The former Yorkshire and England opening batsman was presented with a commemorative shirt in front of the pavilion.
As the sell-out 15,750 crowd applauded, or else raised a pint glass from the well-oiled West Stand, it was one of those occasions when Roses rivalries were temporarily suspended as Yorkshire and Lancashire cheered him as one.
Twenty20 was a mere twinkle in the administrators’ eyes when Boycott scored 191 against Australia on August 11, 1977, famously on-driving Greg Chappell through mid-on to the foot of the Football Stand to reach three figures.
Nowadays, a side are almost disappointed if they do not score at least as many runs in 20 overs, such has been the explosion of run-scoring in recent years.
Yorkshire, who have three times exceeded 200 in this season’s Blast, almost posted a fourth total north of that figure against a Lancashire team whom they comfortably beat by 19 runs to cap Boycott’s night of celebration.
They scored 77-0 in the six-over powerplay after choosing to bat, Adam Lyth and Tom Kohler-Cadmore giving them a flying start, and they were 123-2 at the 11-over mark.
However, the hosts scored 59-5 in their last nine overs as Lancashire hit back through tight spin bowling and thrilling catching, the hosts closing on 182-7 as Lyth top-scored with 50 from 29 balls with four fours and four sixes, Kohler-Cadmore producing the other notable contribution of 45 from 29 balls with three fours and three sixes.
It was more than enough to see off opponents who replied with 163 all-out, Lancashire captain Steven Croft top-scoring with 62 from 46 balls with five fours and three sixes, and Yorkshire captain Tim Bresnan capturing 6-19 from four overs, Yorkshire’s first six-fer in the competition and the third-best figures in English T20.
On a night when victory lifted them back into the quarter-final places ahead of today’s penultimate group game against Leicestershire at Grace Road, Yorkshire began brightly when Kohler-Cadmore struck the second ball of the match for six over mid-wicket off Croft.
Lyth followed suit when he picked up Junaid Khan for a maximum over backward square-leg, the openers trading boundary for boundary.
In drizzly conditions, with the weather no respecter of Boycott’s anniversary, Lancashire’s bowlers initially sprayed the ball around like drunken gardeners in charge of temperamental hosepipes.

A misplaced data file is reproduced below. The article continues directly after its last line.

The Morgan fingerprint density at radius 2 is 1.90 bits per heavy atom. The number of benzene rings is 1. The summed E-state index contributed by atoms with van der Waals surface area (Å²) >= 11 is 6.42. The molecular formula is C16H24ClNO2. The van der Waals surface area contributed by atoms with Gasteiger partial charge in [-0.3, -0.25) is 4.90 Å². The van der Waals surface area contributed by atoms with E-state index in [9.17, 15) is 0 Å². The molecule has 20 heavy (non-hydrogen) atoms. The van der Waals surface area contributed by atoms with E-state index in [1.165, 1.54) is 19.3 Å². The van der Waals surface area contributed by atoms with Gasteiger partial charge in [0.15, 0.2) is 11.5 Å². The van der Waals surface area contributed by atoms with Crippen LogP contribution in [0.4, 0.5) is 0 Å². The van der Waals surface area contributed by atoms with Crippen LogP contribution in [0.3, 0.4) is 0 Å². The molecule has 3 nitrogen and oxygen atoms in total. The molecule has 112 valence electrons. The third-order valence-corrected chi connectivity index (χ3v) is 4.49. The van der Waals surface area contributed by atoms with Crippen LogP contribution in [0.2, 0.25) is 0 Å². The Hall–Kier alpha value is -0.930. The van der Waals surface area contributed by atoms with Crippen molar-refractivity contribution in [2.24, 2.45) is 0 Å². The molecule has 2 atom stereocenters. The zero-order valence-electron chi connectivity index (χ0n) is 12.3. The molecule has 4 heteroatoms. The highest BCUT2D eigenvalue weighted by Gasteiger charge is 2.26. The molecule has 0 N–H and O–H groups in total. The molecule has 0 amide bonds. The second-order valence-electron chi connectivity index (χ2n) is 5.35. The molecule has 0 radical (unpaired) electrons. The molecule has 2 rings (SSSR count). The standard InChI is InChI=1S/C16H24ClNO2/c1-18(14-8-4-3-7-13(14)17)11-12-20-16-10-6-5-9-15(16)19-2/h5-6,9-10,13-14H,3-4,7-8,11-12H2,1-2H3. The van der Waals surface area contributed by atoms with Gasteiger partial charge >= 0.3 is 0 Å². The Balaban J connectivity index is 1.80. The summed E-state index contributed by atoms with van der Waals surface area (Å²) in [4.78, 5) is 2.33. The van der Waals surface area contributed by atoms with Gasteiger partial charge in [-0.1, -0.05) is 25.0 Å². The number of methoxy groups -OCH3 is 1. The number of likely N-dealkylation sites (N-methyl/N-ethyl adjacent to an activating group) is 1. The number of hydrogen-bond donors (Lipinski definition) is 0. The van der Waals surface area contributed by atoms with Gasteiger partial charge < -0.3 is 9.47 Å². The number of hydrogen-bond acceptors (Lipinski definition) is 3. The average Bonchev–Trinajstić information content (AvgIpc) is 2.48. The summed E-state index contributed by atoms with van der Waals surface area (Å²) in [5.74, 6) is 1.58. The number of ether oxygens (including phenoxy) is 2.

They finally broke through when Lyth, one ball after reaching a 28-ball fifty, lofted the final delivery of the eighth over, bowled by leg-spinner Matt Parkinson, to deep mid-wicket to leave Yorkshire 95-1.
Immediately, with the drizzle having turned to steady rain, the umpires led the sides from the field and there was a 25-minute delay.
The interruption seemed to unsettle Yorkshire, who lost Kohler-Cadmore to a catch on the straight boundary off Parkinson, who then had David Willey held at deep mid-wicket.
Parkinson, a 20-year-old from Bolton, claimed his fourth wicket en route to a career-best 4-23 when Sarfaraz Ahmed was brilliantly caught by a diving Croft at long-on.
Shaun Marsh, Jack Leaning and Bresnan, the last three wickets to fall, were all caught on the mid-wicket boundary, Leaning again chipping in well at the climax with 24 from 15.
Lancashire’s reply was soon in distress when Bresnan took two wickets in the third over, Liam Livingstone skying to mid-off and Karl Brown to deep mid-wicket.
Bresnan should have had three wickets in four balls, but Sarfaraz dropped a relatively simple chance behind the stumps, moving to his right, to reprieve Arron Lilley, whom he then should have stumped off Azeem Rafiq.
Lilley eventually fell to an astonishing catch on the cover boundary by Leaning, who plucked a cut shot from a Liam Plunkett full toss out of the sky with an outstretched right hand while diving backwards.
It was a catch that deserved to win any game, and Lancashire slipped to 107-4 in the 14th when Steve Patterson took the all-important one of Jos Buttler off his own bowling as the England man fell for 23 from 16 deliveries.
The game was well and truly up for the visitors when Adil Rashid had Croft stumped to leave them 125-5 in the 17th, which became 141-6 in the 18th when Bresnan bowled McLaren.
Bresnan took three wickets in a madcap last over, having Dane Vilas caught at long-off and Jordan Clark at deep mid-wicket off the second and third deliveries before running out Stephen Parry off the fourth ball.
Bresnan then cleaned up Junaid Khan with the final delivery, his figures only bettered in English T20 by Arul Suppiah (6-5) and Tim Southee (6-16).